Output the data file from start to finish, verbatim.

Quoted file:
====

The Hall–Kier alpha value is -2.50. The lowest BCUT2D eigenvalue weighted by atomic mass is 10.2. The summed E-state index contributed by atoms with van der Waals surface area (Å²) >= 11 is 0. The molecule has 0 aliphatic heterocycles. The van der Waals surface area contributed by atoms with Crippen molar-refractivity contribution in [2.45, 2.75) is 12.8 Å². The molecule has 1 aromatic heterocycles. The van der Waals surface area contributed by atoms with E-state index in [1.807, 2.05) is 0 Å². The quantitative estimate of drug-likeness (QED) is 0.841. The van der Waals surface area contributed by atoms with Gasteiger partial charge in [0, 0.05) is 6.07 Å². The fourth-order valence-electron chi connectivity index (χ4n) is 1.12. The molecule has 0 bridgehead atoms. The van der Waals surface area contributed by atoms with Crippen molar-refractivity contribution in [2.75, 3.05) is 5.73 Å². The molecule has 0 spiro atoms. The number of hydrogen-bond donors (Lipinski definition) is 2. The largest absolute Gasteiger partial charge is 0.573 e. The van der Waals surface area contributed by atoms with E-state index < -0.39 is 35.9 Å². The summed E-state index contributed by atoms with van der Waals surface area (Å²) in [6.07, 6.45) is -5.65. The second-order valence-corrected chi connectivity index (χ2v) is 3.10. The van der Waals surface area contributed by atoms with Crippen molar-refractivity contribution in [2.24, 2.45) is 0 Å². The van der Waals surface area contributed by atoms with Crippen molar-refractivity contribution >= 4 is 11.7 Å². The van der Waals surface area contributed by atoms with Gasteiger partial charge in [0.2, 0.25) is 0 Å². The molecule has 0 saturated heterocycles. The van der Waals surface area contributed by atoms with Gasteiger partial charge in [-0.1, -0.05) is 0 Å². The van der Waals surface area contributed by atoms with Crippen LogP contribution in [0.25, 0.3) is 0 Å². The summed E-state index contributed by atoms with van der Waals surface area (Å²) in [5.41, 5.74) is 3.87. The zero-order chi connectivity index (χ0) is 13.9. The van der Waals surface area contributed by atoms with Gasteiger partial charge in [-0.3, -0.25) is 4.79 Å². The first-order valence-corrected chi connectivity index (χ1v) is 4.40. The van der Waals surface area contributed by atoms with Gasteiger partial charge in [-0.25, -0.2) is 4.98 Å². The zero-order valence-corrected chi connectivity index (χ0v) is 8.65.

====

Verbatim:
The Hall–Kier alpha value is -2.50. The lowest BCUT2D eigenvalue weighted by atomic mass is 10.2. The summed E-state index contributed by atoms with van der Waals surface area (Å²) >= 11 is 0. The molecule has 0 aliphatic heterocycles. The van der Waals surface area contributed by atoms with Crippen molar-refractivity contribution in [2.45, 2.75) is 12.8 Å². The molecule has 1 aromatic heterocycles. The van der Waals surface area contributed by atoms with E-state index in [1.807, 2.05) is 0 Å². The quantitative estimate of drug-likeness (QED) is 0.841. The van der Waals surface area contributed by atoms with Gasteiger partial charge in [0, 0.05) is 6.07 Å². The fourth-order valence-electron chi connectivity index (χ4n) is 1.12. The molecule has 0 bridgehead atoms. The van der Waals surface area contributed by atoms with Crippen molar-refractivity contribution in [2.75, 3.05) is 5.73 Å². The molecule has 0 spiro atoms. The number of hydrogen-bond donors (Lipinski definition) is 2. The largest absolute Gasteiger partial charge is 0.573 e. The van der Waals surface area contributed by atoms with E-state index < -0.39 is 35.9 Å². The summed E-state index contributed by atoms with van der Waals surface area (Å²) in [6.07, 6.45) is -5.65. The second-order valence-corrected chi connectivity index (χ2v) is 3.10. The van der Waals surface area contributed by atoms with Crippen molar-refractivity contribution in [2.24, 2.45) is 0 Å². The van der Waals surface area contributed by atoms with Crippen molar-refractivity contribution >= 4 is 11.7 Å². The van der Waals surface area contributed by atoms with Gasteiger partial charge in [0.2, 0.25) is 0 Å². The molecule has 0 saturated heterocycles. The van der Waals surface area contributed by atoms with Gasteiger partial charge in [-0.1, -0.05) is 0 Å². The van der Waals surface area contributed by atoms with Crippen LogP contribution in [0.25, 0.3) is 0 Å². The summed E-state index contributed by atoms with van der Waals surface area (Å²) in [5.41, 5.74) is 3.87. The zero-order chi connectivity index (χ0) is 13.9. The van der Waals surface area contributed by atoms with Gasteiger partial charge in [-0.3, -0.25) is 4.79 Å². The first-order valence-corrected chi connectivity index (χ1v) is 4.40. The van der Waals surface area contributed by atoms with Gasteiger partial charge in [-0.25, -0.2) is 4.98 Å². The zero-order valence-corrected chi connectivity index (χ0v) is 8.65.